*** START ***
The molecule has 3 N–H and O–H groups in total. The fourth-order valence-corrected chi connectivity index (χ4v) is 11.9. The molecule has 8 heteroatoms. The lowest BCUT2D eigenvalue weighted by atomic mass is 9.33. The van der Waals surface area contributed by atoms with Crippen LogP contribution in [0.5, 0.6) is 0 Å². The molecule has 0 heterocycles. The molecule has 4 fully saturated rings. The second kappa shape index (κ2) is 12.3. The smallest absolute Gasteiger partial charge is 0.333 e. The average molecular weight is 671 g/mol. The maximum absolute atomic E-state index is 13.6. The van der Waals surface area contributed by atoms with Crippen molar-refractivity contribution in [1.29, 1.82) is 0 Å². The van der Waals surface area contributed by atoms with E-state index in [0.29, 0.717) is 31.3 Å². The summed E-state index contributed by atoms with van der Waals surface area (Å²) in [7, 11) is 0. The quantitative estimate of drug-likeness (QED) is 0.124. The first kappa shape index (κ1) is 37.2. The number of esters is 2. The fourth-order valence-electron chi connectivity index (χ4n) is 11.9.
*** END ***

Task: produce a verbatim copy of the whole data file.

The molecule has 3 N–H and O–H groups in total. The fourth-order valence-corrected chi connectivity index (χ4v) is 11.9. The molecule has 8 heteroatoms. The lowest BCUT2D eigenvalue weighted by atomic mass is 9.33. The van der Waals surface area contributed by atoms with Crippen LogP contribution in [0.5, 0.6) is 0 Å². The molecule has 0 heterocycles. The molecule has 4 fully saturated rings. The second kappa shape index (κ2) is 12.3. The smallest absolute Gasteiger partial charge is 0.333 e. The average molecular weight is 671 g/mol. The maximum absolute atomic E-state index is 13.6. The van der Waals surface area contributed by atoms with Crippen molar-refractivity contribution in [1.29, 1.82) is 0 Å². The van der Waals surface area contributed by atoms with E-state index in [0.29, 0.717) is 31.3 Å². The summed E-state index contributed by atoms with van der Waals surface area (Å²) in [7, 11) is 0. The quantitative estimate of drug-likeness (QED) is 0.124. The first kappa shape index (κ1) is 37.2. The number of esters is 2. The fourth-order valence-electron chi connectivity index (χ4n) is 11.9.